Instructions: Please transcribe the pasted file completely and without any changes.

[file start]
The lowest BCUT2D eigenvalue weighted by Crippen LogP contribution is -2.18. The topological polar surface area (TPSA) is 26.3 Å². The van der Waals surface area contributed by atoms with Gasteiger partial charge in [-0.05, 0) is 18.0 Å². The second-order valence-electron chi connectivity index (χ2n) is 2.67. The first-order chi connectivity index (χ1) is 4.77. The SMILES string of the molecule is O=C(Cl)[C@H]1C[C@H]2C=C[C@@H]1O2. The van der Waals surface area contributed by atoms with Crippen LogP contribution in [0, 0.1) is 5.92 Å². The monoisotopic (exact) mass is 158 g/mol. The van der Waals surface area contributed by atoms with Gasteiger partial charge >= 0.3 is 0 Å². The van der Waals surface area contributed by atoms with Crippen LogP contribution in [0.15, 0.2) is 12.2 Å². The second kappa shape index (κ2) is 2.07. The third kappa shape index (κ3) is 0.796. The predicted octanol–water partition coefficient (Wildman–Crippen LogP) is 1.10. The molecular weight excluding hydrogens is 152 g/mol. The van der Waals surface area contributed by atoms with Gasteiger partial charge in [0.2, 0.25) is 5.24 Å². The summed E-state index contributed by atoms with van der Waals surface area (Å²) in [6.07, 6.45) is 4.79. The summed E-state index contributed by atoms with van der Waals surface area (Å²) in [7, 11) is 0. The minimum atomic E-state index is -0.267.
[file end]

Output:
The lowest BCUT2D eigenvalue weighted by Crippen LogP contribution is -2.18. The topological polar surface area (TPSA) is 26.3 Å². The van der Waals surface area contributed by atoms with Gasteiger partial charge in [-0.05, 0) is 18.0 Å². The second-order valence-electron chi connectivity index (χ2n) is 2.67. The first-order chi connectivity index (χ1) is 4.77. The SMILES string of the molecule is O=C(Cl)[C@H]1C[C@H]2C=C[C@@H]1O2. The van der Waals surface area contributed by atoms with Crippen LogP contribution in [0, 0.1) is 5.92 Å². The monoisotopic (exact) mass is 158 g/mol. The van der Waals surface area contributed by atoms with Gasteiger partial charge >= 0.3 is 0 Å². The van der Waals surface area contributed by atoms with Crippen LogP contribution in [0.15, 0.2) is 12.2 Å². The second kappa shape index (κ2) is 2.07. The third kappa shape index (κ3) is 0.796. The predicted octanol–water partition coefficient (Wildman–Crippen LogP) is 1.10. The molecular weight excluding hydrogens is 152 g/mol. The van der Waals surface area contributed by atoms with Gasteiger partial charge in [0.2, 0.25) is 5.24 Å². The summed E-state index contributed by atoms with van der Waals surface area (Å²) in [6.07, 6.45) is 4.79. The summed E-state index contributed by atoms with van der Waals surface area (Å²) in [7, 11) is 0. The minimum atomic E-state index is -0.267.